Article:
Bottom Line: The active and inactive state of transcription factors in growing cells is usually directed by allosteric physicochemical signals or metabolites, which are in turn either produced in the cell or obtained from the environment by the activity of the products of effector genes.Finally we show that evolutionary families of TFs do not show a tendency to preserve their sensing abilities.Our results provide a detailed panorama of the topological structures of E. coli TRN and the way TFs they compose off, sense their surroundings by coordinating responses.

View Article: PubMed Central - PubMed

Affiliation: Programa de Genómica Computacional, Centro de Ciencias Genómicas, Universidad Nacional Autónoma de México, Cuernavaca, Morelos, 62100, México. sarath@ccg.unam.mx

ABSTRACT
The active and inactive state of transcription factors in growing cells is usually directed by allosteric physicochemical signals or metabolites, which are in turn either produced in the cell or obtained from the environment by the activity of the products of effector genes. To understand the regulatory dynamics and to improve our knowledge about how transcription factors (TFs) respond to endogenous and exogenous signals in the bacterial model, Escherichia coli, we previously proposed to classify TFs into external, internal and hybrid sensing classes depending on the source of their allosteric or equivalent metabolite. Here we analyze how a cell uses its topological structures in the context of sensing machinery and show that, while feed forward loops (FFLs) tightly integrate internal and external sensing TFs connecting TFs from different layers of the hierarchical transcriptional regulatory network (TRN), bifan motifs frequently connect TFs belonging to the same sensing class and could act as a bridge between TFs originating from the same level in the hierarchy. We observe that modules identified in the regulatory network of E. coli are heterogeneous in sensing context with a clear combination of internal and external sensing categories depending on the physiological role played by the module. We also note that propensity of two-component response regulators increases at promoters, as the number of TFs regulating a target operon increases. Finally we show that evolutionary families of TFs do not show a tendency to preserve their sensing abilities. Our results provide a detailed panorama of the topological structures of E. coli TRN and the way TFs they compose off, sense their surroundings by coordinating responses.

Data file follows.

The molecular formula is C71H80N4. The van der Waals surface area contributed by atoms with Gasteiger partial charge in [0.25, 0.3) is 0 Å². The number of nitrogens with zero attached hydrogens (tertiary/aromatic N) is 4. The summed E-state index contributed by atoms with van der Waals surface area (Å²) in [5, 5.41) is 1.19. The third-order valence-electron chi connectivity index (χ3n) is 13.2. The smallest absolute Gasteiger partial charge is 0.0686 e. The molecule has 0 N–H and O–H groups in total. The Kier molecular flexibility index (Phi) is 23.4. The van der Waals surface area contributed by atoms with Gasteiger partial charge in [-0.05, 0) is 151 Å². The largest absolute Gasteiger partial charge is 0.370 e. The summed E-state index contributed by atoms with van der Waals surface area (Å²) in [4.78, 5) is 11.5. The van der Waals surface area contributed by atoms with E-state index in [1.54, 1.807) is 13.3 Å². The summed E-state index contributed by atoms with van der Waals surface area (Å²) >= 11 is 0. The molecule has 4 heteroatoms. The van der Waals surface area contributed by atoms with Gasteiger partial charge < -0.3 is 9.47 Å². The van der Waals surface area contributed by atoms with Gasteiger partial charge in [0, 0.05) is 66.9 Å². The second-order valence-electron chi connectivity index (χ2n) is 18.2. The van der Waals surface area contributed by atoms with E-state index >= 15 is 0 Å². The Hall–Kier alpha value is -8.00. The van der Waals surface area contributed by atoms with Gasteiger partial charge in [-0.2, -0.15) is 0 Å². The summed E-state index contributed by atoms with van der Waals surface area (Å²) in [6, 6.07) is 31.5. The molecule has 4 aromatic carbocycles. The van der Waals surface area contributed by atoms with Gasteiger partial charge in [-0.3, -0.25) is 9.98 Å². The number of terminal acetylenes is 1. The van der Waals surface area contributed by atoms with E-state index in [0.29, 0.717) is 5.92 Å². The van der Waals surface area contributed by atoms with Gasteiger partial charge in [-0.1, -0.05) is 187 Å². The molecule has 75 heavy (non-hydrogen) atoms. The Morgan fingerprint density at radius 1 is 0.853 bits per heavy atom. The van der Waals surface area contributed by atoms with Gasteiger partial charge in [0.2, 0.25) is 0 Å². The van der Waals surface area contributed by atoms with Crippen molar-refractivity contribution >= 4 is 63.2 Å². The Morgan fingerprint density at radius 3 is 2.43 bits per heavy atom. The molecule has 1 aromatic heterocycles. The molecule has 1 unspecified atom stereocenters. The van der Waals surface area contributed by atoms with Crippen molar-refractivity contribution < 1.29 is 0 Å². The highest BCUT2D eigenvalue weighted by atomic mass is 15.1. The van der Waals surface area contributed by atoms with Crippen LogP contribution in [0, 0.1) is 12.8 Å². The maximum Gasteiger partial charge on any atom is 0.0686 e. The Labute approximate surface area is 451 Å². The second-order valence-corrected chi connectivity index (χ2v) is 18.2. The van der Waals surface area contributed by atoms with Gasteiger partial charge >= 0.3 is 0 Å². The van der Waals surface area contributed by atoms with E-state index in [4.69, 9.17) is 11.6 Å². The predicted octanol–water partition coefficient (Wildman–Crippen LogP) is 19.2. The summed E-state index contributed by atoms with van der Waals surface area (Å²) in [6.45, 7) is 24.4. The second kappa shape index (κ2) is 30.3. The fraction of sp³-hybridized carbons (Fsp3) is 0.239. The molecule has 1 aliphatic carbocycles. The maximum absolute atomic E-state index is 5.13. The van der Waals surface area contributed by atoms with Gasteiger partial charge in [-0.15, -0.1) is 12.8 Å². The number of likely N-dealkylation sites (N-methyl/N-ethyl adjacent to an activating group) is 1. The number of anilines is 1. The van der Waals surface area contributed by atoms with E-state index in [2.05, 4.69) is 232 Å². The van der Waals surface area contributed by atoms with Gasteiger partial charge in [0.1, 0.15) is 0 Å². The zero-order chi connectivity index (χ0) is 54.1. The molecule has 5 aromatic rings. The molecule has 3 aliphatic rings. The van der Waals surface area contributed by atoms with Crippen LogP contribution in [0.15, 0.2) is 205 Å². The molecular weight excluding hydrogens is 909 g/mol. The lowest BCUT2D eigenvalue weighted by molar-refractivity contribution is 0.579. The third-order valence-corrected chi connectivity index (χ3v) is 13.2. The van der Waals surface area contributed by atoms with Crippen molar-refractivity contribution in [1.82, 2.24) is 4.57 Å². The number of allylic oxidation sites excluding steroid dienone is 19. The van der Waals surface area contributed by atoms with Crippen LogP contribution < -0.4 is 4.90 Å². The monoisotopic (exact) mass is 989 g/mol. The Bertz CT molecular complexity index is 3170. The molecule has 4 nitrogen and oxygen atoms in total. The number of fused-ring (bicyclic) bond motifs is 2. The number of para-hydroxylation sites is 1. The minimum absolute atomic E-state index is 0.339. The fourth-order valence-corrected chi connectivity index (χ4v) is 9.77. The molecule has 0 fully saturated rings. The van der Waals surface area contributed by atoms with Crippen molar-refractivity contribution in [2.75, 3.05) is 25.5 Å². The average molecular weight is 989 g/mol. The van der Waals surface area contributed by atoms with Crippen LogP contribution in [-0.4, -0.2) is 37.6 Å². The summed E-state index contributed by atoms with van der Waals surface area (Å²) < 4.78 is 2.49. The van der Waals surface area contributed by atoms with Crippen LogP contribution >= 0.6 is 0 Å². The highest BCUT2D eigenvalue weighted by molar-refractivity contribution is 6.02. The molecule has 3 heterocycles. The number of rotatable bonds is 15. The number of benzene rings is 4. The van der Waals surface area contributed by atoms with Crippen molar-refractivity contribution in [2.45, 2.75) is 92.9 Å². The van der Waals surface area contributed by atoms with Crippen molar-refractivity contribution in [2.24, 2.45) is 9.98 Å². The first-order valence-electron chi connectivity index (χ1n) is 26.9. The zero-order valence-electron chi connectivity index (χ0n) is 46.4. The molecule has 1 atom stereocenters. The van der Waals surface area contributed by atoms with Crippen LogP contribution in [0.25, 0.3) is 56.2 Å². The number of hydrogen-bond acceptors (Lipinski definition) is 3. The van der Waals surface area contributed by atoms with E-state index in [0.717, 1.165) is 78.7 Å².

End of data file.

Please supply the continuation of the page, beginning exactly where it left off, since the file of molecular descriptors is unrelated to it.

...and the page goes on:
Show MeSH
Related in: MedlinePlus